‘Avatar’ and ‘Korra’ both explored mature themes like death, war, and depression.
While it’s not uncommon for shows ostensibly aimed at kids to tackle mature themes, few shows have ever done so with more intelligence and generosity that Avatar: The Last Airbender. The beloved Nickelodeon series (and its sequel The Legend of Korra) owed that clarity of vision to two men, Michael Dante DiMartino and Bryan Konietzko, who set out to craft epic stories that remained, at their core, deeply human. Throughout the run of both shows, the pair of showrunners injected narratives not only with real stakes, but with personal problems that personal decisions that helped children understand contingency, accountability, and how one thing leads to the next.
On Avatar, death was always in the cards; from the moment that Aang found out his destiny – to stop the Fire Nation from conquering the world – he believed that he had to kill Firelord Ozai. The series never shied away from the morbid nature of his quest, even using it to create some of The Last Airbender’s stickiest dilemmas. In “The Storm,” for instance, Aang runs away because he does not think that he can kill someone, even if it means stopping a war. He’s scared despite being all too familiar with the consequences of inaction. His personal narrative runs counter to the flow of the show and feels, because of the nature of DiMartino and Konietzko’s work, more important.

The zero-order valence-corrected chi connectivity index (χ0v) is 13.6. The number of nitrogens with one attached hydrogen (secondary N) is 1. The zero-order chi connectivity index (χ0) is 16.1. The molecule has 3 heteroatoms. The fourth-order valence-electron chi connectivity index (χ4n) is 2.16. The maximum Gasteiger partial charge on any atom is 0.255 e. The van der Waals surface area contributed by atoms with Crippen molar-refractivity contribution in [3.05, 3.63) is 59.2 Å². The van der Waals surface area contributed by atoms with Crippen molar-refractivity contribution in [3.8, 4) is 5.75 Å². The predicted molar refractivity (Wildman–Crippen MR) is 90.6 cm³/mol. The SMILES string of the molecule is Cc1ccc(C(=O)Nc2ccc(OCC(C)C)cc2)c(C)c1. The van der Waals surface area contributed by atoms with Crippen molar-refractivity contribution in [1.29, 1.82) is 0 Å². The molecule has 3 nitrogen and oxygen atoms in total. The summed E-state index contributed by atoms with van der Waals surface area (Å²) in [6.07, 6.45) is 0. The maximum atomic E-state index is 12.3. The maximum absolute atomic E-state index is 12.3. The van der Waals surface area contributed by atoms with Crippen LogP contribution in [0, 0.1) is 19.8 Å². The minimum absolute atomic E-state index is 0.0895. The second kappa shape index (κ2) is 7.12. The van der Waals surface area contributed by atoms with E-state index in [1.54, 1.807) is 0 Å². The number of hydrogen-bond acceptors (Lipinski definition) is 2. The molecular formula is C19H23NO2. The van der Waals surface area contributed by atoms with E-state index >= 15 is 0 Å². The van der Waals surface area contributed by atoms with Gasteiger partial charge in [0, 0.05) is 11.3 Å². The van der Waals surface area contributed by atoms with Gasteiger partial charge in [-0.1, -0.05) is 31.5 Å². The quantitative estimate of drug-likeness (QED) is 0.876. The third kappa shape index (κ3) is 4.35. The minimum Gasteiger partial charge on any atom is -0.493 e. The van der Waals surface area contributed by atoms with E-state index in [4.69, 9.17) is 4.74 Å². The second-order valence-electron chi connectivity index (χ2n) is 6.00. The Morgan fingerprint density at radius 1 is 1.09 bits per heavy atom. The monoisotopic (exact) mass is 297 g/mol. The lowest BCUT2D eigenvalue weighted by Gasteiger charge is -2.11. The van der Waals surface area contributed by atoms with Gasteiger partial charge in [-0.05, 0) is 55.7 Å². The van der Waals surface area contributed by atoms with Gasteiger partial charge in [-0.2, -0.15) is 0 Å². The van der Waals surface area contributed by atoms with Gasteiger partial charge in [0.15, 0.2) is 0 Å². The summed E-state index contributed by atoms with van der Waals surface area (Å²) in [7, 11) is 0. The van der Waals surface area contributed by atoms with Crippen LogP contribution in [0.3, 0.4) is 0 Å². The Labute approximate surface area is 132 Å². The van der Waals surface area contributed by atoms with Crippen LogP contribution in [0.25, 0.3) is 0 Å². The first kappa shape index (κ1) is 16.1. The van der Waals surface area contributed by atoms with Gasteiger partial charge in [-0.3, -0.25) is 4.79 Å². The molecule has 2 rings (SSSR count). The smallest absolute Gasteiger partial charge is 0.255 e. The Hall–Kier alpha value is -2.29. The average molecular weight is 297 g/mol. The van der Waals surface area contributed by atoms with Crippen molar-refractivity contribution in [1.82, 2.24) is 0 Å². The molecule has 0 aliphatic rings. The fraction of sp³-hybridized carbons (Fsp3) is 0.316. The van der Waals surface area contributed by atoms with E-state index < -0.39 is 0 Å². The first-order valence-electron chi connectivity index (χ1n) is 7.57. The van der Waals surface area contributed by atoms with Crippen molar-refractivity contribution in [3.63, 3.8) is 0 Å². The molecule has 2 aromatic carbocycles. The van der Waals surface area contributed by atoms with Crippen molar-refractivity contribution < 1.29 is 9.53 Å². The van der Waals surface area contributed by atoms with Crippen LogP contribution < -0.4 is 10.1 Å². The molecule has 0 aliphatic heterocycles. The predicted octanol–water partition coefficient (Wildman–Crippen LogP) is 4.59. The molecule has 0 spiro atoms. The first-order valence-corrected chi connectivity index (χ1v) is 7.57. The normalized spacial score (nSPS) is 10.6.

But the realities on the show were never just internal. Along the way to Avatar’s extremely grand finale, the Aang Gang also encountered genocide, collateral damage, corporal punishment, and war. And none of this could be written off to a one-dimensional evil. The Fire Nation, while at odds with the protagonist, is not assumed to be homogenous or purely malicious.
To get such a mature and consistent point of view across three seasons and 61 episodes, the creators of Avatar had to finesse what they would show without ever transparently retreating from a hard truth. Learning how to do this took time and doing it required a willingness to push back on the studio and on each other.
Fatherly spoke to both DiMartino and Konietzko about the process of making a truly smart and challenging children’s show and that one thing that Nickelodeon wouldn’t let them put on…
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